Do bonds play an important role in your portfolio? If so, you need to pay
special attention to the tax treatment when buying and selling a bond -- because
you could find yourself at a significant tax disadvantage when the bond matures.
Bonds often trade at a discount or premium to their principal value. This
happens if the coupon rate on the bond is either lower than prevailing market
interest rates for the period to the bond's maturity (providing the bond
discount), or higher than the prevailing rate to maturity (giving the bond a
premium). For example, at the time of writing, a Government of Canada bond
maturing in 2014 with a stated rate of 5% was trading at 105.45, producing an
effective yield of about 4.28%.
Although the effective yield takes into account both the stated interest that
will be paid semi-annually and the premium paid, for tax purposes the discount
or premium is not amortized into income over the period the bond is being held,
but rather gives rise to a capital gain or loss upon the ultimate sale of the
bond or upon its maturity.
So, if you purchase a bond at a discount, at maturity you will realize a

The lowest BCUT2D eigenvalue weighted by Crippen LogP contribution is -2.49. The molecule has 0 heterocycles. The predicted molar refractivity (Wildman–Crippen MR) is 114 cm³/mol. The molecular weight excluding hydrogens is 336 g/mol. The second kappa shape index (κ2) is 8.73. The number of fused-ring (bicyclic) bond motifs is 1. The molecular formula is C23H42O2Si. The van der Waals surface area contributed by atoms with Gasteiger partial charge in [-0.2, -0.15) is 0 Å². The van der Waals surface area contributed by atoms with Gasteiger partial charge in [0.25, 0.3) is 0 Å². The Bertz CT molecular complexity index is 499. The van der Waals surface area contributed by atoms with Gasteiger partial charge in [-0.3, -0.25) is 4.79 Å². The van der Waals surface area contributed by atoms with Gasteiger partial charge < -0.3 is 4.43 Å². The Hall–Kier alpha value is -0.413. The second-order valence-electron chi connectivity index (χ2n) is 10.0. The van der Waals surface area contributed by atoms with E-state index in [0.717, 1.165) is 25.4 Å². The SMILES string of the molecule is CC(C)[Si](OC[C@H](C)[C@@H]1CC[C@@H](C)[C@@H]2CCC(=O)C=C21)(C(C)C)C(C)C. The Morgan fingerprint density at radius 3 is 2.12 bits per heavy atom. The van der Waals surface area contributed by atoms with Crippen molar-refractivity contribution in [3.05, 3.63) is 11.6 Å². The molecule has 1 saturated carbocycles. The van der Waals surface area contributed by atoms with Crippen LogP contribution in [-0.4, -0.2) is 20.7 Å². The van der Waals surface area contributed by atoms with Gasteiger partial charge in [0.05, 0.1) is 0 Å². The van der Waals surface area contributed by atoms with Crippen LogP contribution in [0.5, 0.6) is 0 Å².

capital gain equal to the difference between price paid for the bond and its
face value. Conversely, if you purchase the bond at a premium, at maturity you
will have a capital loss equal to the bond's face value less the price paid.
For example, if you had purchased the $100,000 Government of Canada bond
above, paying $105,450, you would receive and pay tax on $5,000 of interest
annually, but be entitled to claim a capital loss of $5,450 in 2014 when the
A more accurate way to calculate your annual income from the bond investment
might be to amortize the $5,450 premium paid over the term of the bond. Assuming
there are approximately 10 years left until the bond matures, you would deduct
1/10 of the premium or $545 from the $5,000 annual payment and report only the
net amount each year.
Unfortunately, the tax rules do not allow for amortization of the bond
premium, which leads to three problems. The first and most obvious one is
timing: You report more taxable interest income each year than you will
ultimately receive taking into account the premium you paid upfront, and not get
a deduction for that premium until the bond matures (or until you sell it).
Secondly, the interest income reported annually is taxable in full at your
marginal tax rate, whereas the ultimate $5,450 loss is a capital loss and is
only 50% deductible, not affording you equal treatment.
Thirdly, and perhaps most problematic, is that because the loss is a capital
loss, it may only be used to offset other capital gains. If you have no capital
gains in the year the bond matures (or the year you sell it), you can carry that
capital loss back three years to offset gains in those years or carry it forward
In other words, unless you plan to realize some capital gains in the future
from the sale of other properties, you may be unable to utilize the capital loss
for some time.